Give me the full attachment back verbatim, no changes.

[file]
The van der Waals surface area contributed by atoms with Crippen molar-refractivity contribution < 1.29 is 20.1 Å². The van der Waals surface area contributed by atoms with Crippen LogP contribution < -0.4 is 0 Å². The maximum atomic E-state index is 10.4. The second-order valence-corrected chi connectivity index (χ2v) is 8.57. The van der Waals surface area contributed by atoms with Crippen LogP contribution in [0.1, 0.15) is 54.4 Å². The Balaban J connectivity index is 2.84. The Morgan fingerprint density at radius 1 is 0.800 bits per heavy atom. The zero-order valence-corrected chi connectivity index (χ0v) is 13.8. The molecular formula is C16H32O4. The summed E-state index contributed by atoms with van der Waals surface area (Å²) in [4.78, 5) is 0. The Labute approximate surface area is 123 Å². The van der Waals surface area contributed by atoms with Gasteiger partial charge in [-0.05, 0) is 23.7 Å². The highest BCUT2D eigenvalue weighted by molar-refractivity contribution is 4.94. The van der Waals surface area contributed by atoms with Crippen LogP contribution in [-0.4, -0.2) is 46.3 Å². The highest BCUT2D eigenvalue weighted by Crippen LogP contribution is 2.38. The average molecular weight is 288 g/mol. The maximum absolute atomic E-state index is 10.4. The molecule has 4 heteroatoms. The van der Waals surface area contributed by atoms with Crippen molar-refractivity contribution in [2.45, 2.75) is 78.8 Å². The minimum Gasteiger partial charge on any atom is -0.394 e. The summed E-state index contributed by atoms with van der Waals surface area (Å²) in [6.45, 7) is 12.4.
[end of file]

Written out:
The van der Waals surface area contributed by atoms with Crippen molar-refractivity contribution < 1.29 is 20.1 Å². The van der Waals surface area contributed by atoms with Crippen LogP contribution < -0.4 is 0 Å². The maximum atomic E-state index is 10.4. The second-order valence-corrected chi connectivity index (χ2v) is 8.57. The van der Waals surface area contributed by atoms with Crippen LogP contribution in [0.1, 0.15) is 54.4 Å². The Balaban J connectivity index is 2.84. The Morgan fingerprint density at radius 1 is 0.800 bits per heavy atom. The zero-order valence-corrected chi connectivity index (χ0v) is 13.8. The molecular formula is C16H32O4. The summed E-state index contributed by atoms with van der Waals surface area (Å²) in [4.78, 5) is 0. The Labute approximate surface area is 123 Å². The van der Waals surface area contributed by atoms with Gasteiger partial charge in [-0.05, 0) is 23.7 Å². The highest BCUT2D eigenvalue weighted by molar-refractivity contribution is 4.94. The van der Waals surface area contributed by atoms with Crippen LogP contribution in [-0.4, -0.2) is 46.3 Å². The highest BCUT2D eigenvalue weighted by Crippen LogP contribution is 2.38. The average molecular weight is 288 g/mol. The maximum absolute atomic E-state index is 10.4. The molecule has 4 heteroatoms. The van der Waals surface area contributed by atoms with Crippen molar-refractivity contribution in [2.45, 2.75) is 78.8 Å². The minimum Gasteiger partial charge on any atom is -0.394 e. The summed E-state index contributed by atoms with van der Waals surface area (Å²) in [6.45, 7) is 12.4.